(submitted in response to the June 26, 1999 Plain Dealer editorial on Orange and Solon's proficiency bonuses "Earning Praises")
June 28, 1999
In the June 26 editorial “Earning Praises,” you state that the Orange and Solon schools’ decisions to give teachers merit pay for meeting 17 of the state’s 18 proficiency standards is “common sense” since “Those who produce more, deserve more” and such programs “reward achievement and encourage cooperation.” However, whom should we reward? The teachers, the students whose “proficiency” is actually being tested, or the communities that invest in education?
While I do not doubt that the teachers of these two districts are hard-working and deserve pay increases, I do not agree with the underlying assumption that districts that are not performing well must be in that situation because their teachers are less productive. An examination of the Ohio Department of Education’s 1999 School District Report Card Data for Analysis (available at http://www.ode.ohio.gov/www/reptcard/extract_rc.html) shows that there may be several other factors at work. While Solon and Orange rate among the top five districts in the county (and top 15 in the state) in performance standards met, they have among the fewest pupils per teacher (Orange 15.9, Solon 18.5, State Avg. 20.4), lowest percentage of economically disadvantaged students (Orange 0.5%, Solon 0.6%, State Avg. 15%), highest local revenue per pupil (Orange $10,037, Solon $7,311, State Avg. $3,188), highest median income (Orange $45,251, Solon $34,993, State Avg. $24,431).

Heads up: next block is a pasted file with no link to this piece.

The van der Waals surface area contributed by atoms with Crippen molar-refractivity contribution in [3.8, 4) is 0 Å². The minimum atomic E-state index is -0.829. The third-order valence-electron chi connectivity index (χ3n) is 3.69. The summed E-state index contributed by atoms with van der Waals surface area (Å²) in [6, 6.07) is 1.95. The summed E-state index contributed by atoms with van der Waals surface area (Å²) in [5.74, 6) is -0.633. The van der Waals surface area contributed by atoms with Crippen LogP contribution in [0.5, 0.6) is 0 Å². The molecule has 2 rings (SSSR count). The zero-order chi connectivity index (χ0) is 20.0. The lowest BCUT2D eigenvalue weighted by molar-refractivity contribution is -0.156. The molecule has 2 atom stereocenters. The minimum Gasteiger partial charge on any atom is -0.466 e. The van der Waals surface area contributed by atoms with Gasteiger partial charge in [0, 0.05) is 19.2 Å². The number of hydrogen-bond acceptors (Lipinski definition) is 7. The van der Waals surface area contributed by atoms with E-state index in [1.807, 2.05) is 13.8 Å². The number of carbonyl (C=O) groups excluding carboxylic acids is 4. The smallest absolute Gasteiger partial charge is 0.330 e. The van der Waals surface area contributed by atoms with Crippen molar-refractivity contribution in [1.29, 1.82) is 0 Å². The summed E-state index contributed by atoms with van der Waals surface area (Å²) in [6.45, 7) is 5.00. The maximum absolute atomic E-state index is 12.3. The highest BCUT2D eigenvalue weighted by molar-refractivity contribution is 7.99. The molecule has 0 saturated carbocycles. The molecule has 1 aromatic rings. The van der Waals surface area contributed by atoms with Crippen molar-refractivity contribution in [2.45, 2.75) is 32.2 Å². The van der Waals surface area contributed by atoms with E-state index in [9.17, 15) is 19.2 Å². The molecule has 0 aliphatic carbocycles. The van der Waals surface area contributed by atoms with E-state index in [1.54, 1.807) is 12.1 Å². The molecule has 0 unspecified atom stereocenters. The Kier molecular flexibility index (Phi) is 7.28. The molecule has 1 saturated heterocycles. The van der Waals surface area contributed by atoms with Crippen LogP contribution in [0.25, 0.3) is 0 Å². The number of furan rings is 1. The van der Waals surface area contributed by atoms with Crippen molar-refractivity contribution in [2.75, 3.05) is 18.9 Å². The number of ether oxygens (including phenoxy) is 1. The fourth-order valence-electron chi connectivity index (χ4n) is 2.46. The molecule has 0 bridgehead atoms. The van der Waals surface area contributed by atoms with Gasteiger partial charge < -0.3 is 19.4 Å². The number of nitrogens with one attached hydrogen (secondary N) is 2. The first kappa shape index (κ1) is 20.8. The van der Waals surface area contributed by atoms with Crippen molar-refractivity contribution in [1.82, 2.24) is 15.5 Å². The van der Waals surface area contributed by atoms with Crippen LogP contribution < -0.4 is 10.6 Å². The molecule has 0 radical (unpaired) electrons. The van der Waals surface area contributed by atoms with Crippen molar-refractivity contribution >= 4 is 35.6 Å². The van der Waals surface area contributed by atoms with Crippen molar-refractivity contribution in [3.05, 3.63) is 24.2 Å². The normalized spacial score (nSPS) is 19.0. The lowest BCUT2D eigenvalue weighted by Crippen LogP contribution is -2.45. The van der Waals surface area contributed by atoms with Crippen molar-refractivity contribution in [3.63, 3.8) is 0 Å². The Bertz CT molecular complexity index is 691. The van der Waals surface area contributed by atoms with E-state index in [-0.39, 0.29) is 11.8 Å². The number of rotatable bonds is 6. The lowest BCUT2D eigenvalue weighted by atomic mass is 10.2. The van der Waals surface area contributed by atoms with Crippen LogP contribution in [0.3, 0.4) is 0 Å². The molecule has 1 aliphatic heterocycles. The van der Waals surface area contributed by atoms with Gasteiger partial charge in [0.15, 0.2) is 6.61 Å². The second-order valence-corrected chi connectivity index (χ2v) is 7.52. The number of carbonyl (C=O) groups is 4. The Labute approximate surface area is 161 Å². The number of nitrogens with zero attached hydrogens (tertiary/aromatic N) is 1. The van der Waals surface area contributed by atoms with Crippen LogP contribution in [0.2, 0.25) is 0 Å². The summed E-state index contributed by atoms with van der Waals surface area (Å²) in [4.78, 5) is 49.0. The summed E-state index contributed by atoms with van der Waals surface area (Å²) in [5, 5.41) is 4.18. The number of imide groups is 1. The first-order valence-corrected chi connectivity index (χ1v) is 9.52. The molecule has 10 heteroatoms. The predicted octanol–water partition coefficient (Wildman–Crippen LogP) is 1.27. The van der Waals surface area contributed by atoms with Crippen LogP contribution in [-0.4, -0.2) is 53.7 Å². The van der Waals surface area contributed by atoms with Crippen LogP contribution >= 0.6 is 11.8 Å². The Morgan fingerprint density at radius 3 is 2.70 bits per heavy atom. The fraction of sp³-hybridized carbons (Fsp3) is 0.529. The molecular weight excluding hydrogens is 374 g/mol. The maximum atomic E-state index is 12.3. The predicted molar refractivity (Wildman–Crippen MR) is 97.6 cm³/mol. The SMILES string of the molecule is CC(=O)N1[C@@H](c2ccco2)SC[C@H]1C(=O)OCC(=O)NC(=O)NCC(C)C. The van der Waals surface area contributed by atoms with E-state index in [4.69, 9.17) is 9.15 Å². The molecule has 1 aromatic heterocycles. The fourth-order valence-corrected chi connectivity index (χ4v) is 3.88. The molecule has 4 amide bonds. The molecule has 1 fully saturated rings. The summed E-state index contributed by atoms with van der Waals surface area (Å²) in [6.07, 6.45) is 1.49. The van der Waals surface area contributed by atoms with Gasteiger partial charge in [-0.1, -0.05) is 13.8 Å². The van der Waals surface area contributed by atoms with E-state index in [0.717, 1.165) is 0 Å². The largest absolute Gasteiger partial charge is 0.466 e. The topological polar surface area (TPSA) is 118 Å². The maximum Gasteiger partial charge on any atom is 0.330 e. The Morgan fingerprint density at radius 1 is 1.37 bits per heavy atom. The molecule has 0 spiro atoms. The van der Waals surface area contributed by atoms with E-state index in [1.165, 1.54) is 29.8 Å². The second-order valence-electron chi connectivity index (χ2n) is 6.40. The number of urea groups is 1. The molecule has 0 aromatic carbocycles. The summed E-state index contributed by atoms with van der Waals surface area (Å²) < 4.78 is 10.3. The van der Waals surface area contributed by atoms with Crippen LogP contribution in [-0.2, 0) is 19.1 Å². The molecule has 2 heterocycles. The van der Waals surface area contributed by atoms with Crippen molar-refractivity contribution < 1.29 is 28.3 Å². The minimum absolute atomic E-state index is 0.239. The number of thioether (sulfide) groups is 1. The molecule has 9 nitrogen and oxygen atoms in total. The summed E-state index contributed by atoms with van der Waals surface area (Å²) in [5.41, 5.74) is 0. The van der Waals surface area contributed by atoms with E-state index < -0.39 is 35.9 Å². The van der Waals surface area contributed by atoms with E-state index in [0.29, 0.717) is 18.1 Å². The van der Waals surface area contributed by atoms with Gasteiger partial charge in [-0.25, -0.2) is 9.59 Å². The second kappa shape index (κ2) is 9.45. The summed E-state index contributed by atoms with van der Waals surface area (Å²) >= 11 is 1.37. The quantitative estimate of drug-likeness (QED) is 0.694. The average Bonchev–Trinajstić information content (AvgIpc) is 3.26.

Indeed, if you look at the six districts in the county that met six standards or less (Garfield Hts. 6, Maple Hts. 6, Warrensville Hts. 5, Euclid 3, East Cleveland 2, and Cleveland 0) money, or more accurately the lack of it, plays a key role in their poor showings. These districts are also at the bottom of the list in average pupils per teacher (Cleveland 22.4, Maple Hts. 21.7, Garfield Hts. 20.9), percentage of economically disadvantaged students (Cleveland 64.3%, East Cleveland 52,1%, Warrensville Hts. 26.6%), local revenue per pupil (East Cleveland $1,965, Cleveland $3,004, Maple Hts. $3,009), and median income (East Cleveland $18,136, Cleveland $19,102, Warrensville Hts. $23,503).
In addition, Orange and Solon have the highest percentages of students taking college level Advanced Placement (AP) exams in the county (Orange 67%, Solon 40.7%, State Avg. 8.5%) and rank seventh and ninth respectively in the state. These exams, however, cost $75 each to take and students with acute financial need can only qualify for a $29 fee reduction and must still pay $46 per exam. Not surprisingly, poorer systems have small numbers of students taking these challenging exams (Warrensville Hts. 0%, East Cleveland 2.1%, Cleveland 2.4%). In Jay Mathews’ ranking of the nation’s top 100 high schools in the March 30, 1998 Newsweek, the availability of AP courses to all students was the major criterion which resulted in Orange placing 29th and Solon 64th.
The subhead claims “putting a bounty on districts’ academic progress is an idea well worth refining.” But turning teachers into bounty hunters hardly encourages cooperation. As you rightly pointed out, the Solon bonus plan shuts out one third of all teachers because the district unfairly considers them to be uninvolved in proficiency testing despite the fact that attendance and graduation rates are two of the eighteen state standards. Until effective ways of dealing with the issues of poverty, class size, and economic inequality are adequately refined, the real obstacles to academic progress in our schools will never be overcome.